The Energy Consumer's Bulletin- a New England energy news blog

The Energy Consumer's Bulletin

Communities Hitting Home Runs with Green Power

Posted by Larry Chretien on Tuesday, November 21, 2017 @ 03:56 PM

We’ve been saying for a while that communities should exercise their right to choose their electricity supply because it’s a cost-effective way to increase renewable energy content. Today we have further proof that Green Municipal Aggregation (GMA) or Community Choice Energy (CCE), whatever you want to call it, works!

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Tags: municipal aggregation

Federal Tax Credit in Jeopardy

Posted by Larry Chretien & Anna Vanderspek on Friday, November 10, 2017 @ 03:15 PM

As you may have heard, the existing federal tax credit of up to $7,500 for electric vehicles (EVs) would be repealed under the tax legislation filed in the U.S. House of Representatives with support from the White House last week. If the tax bill is passed in its current form, the EV tax credit would be available for 2017 purchases but not for 2018 and beyond. We strongly oppose the repeal of the EV tax credit. If you are concerned too, please contact your US Representative and express your feelings. But honestly, we know that the Massachusetts and Rhode Island delegations will be opposed to the tax bill for several reasons.

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Tags: electric vehicles

Time & speed are of the essence: the cost of clean energy is not a speed bump

Posted by Larry Chretien on Monday, September 25, 2017 @ 04:26 PM

Massachusetts and Rhode Island are nationally recognized as clean energy leaders. The gains made to date are impressive, but mitigating climate change necessitates even more substantial investment in efficiency, renewables, and emerging technologies.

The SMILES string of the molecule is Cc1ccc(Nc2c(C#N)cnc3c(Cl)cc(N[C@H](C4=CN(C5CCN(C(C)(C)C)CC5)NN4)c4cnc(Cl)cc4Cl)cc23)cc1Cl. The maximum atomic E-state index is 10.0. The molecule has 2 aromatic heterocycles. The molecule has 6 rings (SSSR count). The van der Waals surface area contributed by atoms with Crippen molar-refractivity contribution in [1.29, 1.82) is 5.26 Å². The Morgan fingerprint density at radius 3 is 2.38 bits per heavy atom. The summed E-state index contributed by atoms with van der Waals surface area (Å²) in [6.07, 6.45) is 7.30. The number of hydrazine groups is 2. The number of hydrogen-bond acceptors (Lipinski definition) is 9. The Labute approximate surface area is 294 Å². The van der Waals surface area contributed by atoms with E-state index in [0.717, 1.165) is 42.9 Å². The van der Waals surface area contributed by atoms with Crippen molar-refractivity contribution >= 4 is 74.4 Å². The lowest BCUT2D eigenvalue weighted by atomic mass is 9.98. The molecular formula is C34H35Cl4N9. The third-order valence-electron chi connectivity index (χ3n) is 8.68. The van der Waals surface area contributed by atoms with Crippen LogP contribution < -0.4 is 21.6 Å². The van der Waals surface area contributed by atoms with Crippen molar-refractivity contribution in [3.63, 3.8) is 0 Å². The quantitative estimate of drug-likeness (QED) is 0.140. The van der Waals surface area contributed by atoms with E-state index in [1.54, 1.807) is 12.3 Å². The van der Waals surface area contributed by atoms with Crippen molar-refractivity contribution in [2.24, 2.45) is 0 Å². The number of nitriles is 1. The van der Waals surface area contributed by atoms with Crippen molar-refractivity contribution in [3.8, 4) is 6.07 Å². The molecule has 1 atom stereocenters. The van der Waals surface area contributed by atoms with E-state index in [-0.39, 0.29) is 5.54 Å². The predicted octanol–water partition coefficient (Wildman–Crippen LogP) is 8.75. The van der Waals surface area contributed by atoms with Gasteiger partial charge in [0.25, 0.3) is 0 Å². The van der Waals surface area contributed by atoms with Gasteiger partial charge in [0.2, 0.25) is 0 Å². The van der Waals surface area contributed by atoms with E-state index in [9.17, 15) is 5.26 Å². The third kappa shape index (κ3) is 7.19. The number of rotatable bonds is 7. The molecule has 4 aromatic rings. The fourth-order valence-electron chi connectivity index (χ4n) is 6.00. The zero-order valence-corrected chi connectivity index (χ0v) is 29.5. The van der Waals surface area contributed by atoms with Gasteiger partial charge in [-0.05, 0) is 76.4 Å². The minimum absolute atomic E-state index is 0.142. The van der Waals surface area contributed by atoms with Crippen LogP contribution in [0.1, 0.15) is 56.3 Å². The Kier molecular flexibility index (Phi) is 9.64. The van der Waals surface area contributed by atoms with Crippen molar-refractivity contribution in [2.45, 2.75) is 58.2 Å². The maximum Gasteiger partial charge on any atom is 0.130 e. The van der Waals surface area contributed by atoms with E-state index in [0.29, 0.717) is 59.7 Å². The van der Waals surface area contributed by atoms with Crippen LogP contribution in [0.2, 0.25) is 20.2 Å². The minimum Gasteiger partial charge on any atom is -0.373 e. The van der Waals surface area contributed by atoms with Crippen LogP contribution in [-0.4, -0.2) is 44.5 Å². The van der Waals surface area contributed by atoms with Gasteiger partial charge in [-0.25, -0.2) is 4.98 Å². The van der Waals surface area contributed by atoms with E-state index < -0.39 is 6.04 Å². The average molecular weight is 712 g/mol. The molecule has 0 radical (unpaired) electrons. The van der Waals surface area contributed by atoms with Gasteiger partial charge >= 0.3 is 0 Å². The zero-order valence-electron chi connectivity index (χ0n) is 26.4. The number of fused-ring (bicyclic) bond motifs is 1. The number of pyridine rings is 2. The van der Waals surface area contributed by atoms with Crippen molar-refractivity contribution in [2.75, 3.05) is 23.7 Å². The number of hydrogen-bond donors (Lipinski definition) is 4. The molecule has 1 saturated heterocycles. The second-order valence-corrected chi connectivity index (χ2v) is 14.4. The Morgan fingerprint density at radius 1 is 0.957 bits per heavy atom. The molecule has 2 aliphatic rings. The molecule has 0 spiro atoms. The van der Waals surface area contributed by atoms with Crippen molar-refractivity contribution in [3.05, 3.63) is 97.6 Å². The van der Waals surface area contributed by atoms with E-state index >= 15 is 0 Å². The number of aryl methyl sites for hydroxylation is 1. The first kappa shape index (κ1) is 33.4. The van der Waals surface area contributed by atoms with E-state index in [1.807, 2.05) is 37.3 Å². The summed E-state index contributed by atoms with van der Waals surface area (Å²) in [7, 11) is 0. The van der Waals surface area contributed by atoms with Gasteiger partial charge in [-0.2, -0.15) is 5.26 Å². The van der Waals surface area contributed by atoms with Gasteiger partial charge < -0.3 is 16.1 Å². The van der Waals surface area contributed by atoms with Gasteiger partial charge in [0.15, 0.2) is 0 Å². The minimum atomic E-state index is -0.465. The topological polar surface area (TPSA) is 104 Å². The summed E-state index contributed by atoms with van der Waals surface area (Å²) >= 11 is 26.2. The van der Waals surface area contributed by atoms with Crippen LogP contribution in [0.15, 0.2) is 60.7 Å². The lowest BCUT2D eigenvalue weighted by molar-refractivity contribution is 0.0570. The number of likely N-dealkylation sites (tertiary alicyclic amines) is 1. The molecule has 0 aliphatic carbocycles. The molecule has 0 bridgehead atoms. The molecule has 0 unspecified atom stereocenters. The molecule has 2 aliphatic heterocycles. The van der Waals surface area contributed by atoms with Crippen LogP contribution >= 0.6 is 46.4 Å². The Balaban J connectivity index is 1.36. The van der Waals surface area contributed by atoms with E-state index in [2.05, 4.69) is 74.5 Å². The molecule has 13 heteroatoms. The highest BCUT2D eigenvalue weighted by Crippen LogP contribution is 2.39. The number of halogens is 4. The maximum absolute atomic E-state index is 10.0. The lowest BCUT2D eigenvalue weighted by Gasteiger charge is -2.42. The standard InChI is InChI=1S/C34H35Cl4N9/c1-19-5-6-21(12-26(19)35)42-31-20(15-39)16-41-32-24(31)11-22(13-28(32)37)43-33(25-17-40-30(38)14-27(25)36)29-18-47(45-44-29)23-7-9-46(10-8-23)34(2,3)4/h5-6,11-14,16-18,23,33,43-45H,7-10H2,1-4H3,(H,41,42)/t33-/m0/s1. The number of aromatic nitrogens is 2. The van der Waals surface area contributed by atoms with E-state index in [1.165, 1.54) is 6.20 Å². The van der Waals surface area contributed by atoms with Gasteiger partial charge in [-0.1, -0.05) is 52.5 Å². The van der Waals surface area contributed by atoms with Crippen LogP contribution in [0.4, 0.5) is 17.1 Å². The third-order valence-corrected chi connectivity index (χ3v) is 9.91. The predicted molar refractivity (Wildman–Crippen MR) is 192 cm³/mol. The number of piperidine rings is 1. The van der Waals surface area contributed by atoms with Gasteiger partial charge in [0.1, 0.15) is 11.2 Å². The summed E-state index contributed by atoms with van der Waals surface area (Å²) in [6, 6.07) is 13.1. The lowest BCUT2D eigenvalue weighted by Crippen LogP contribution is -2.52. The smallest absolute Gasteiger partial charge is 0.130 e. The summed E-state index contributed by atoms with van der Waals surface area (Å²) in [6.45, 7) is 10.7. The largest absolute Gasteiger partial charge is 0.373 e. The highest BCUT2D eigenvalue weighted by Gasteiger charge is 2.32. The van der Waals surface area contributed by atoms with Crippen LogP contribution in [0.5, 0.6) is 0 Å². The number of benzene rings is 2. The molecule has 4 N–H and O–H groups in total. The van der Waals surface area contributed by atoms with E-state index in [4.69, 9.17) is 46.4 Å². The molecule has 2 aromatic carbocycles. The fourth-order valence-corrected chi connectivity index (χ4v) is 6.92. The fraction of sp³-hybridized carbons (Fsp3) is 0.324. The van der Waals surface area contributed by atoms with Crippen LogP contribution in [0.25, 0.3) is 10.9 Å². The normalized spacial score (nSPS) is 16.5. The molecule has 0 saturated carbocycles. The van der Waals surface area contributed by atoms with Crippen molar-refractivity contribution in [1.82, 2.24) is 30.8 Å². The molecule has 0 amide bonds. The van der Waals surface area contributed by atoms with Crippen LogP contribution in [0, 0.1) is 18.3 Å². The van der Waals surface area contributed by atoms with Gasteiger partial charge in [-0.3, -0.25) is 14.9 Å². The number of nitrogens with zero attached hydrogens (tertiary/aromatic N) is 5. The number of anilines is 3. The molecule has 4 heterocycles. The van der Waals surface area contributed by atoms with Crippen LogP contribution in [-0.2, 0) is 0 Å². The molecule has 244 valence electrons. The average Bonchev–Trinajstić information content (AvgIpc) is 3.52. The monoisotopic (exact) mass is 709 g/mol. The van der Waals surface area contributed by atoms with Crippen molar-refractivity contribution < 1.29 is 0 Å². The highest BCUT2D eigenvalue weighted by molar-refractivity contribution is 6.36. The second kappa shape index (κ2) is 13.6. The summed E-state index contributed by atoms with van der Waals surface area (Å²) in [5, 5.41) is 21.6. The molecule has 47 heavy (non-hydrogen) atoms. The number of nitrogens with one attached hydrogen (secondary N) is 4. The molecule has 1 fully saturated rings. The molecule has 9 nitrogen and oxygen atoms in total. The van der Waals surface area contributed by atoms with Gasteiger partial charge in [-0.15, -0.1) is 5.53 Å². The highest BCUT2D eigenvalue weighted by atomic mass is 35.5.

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Tags: environmental policy

Your solar questions answered: Mass Solar Connect webinar

Posted by Loie Hayes on Monday, September 11, 2017 @ 06:04 PM

There are less than two months left to take advantage of the Mass Solar Connect price savings on solar panels for your home or business. The deadline for participating is Oct 31. Learn more during our short webinar recording below.

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Tags: solar

Great feedback about Mass Solar Connect

Posted by Loie Hayes on Friday, August 25, 2017 @ 09:59 AM

Our members and friends are surprised at how easy it is to get the information you need to consider solar on the Mass Solar Connect web platform (powered by EnergySage), without a big sales pitch or a big demand for research or study. More than 300 people have now signed up for Mass Solar Connect information and we're getting great feedback.  (Rhode Islanders, we'll soon be offering you a similar program, but until then you can use EnergySage for great information and solar shopping.)

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Tags: Massachusetts, solar

Why Massachusetts needs both a Clean Energy Standard (CES) and an increase in the Renewable Portfolio Standard (RPS)

Posted by Larry Chretien and Eugenia Gibbons on Sunday, August 20, 2017 @ 03:29 PM